Environmental watchdog An Taisce has said that untreated sewage was discharged into the Claddagh Basin this week.
The environmental group claims that the the Storm Water Outfall at Claddagh Church discharged untreated sewage on Monday after Mutton Island wastewater treatment plant ran out of capacity.
According to An Taisce, this is a repeated breach of the operating license issued to Irish Water and Galway City Council by the Environmental Protection Agency and is therefore a breach of EU Regulations.
Galway City Council has issued swimming bans for three beaches in the city at Ballyloughane, Grattan, and Silverstrand this week.
The bans were imposed after elevated levels of E. coli and Intestinal Enterococci were detected in samples taken on Tuesday.
Peter Butler, Chairperson of the Galway Planning Committee of An Taisce said “This is the second incident during the bathing season, that An Taisce is aware of, where untreated wastewater into the Claddagh Basin, the previous one being in June.”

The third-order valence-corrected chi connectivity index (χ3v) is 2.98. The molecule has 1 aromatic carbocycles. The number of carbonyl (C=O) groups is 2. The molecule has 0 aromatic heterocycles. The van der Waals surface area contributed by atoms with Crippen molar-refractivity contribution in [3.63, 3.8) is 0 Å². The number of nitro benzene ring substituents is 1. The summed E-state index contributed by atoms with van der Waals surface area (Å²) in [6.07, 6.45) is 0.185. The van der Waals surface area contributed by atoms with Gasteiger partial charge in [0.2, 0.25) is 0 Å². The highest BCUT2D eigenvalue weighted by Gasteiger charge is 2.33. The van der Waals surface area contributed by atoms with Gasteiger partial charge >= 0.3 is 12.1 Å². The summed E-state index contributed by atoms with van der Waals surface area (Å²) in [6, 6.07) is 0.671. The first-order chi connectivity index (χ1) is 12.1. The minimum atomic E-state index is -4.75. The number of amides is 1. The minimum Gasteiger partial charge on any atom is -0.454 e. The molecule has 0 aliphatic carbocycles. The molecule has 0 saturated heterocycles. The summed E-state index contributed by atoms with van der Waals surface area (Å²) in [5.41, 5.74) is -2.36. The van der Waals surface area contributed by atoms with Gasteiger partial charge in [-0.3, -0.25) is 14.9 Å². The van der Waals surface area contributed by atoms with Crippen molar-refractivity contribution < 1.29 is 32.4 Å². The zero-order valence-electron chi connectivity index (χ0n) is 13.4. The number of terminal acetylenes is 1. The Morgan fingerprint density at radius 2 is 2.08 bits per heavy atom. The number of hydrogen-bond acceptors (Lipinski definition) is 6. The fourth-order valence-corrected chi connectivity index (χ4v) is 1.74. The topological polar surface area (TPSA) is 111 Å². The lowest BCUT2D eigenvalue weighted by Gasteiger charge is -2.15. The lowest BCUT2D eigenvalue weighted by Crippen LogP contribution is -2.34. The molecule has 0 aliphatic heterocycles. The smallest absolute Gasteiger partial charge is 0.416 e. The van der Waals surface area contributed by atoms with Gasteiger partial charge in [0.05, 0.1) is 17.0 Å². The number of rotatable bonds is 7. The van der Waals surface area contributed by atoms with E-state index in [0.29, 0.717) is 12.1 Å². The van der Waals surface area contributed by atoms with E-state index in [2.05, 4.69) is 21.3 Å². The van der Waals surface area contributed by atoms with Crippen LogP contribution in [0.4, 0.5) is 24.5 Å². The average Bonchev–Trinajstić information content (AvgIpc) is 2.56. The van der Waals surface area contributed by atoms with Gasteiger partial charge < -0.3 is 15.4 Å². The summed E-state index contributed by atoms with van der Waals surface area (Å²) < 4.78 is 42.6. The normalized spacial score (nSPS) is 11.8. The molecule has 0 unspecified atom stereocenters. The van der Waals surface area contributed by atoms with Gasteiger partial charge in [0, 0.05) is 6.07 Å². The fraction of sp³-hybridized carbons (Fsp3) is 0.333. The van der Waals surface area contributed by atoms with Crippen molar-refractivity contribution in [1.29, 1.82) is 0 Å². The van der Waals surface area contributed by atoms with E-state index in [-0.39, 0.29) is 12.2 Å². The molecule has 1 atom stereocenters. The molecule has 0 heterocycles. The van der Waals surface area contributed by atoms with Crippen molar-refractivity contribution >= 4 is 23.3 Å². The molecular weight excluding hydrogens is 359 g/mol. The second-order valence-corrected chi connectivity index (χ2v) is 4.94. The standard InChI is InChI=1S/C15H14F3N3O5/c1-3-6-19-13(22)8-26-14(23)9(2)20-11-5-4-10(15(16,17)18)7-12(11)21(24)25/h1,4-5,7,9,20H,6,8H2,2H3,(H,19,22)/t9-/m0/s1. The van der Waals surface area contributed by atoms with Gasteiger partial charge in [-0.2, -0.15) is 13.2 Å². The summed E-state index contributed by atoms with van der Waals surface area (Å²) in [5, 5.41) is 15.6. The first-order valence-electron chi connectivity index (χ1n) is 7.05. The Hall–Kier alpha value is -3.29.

He added that the June incident also led to increased levels of E. coli and Intestinal Enterococci at city beaches.
Commenting on the beach closures, Peter Butler, said “Galway City Council has primary responsibility for providing safe bathing water and for proper treatment of waste water generated by the city’s households.”
“Blaming Irish Water for a problem inherited from Galway City Council is not an excuse,” he said, adding that it is “well past time” that council funds a fix for this problem, and that it should be a specific objective of the draft City Development Plan.
E. coli levels at Grattan Beach on Tuesday were 31 times (2359 versus 75 MPN/100 ml) the levels measured at Salthill Beach on the same day by HSE, the levels at Ballyloughane Beach were 2247 versus 75 MPN/100 ml.
Both were more than 100 times above the level of 20 MPN/100 ml that is considered to be Excellent Water Quality results.
E. coli levels at Silverstrand beach were six times higher than Salthill beach on the same day.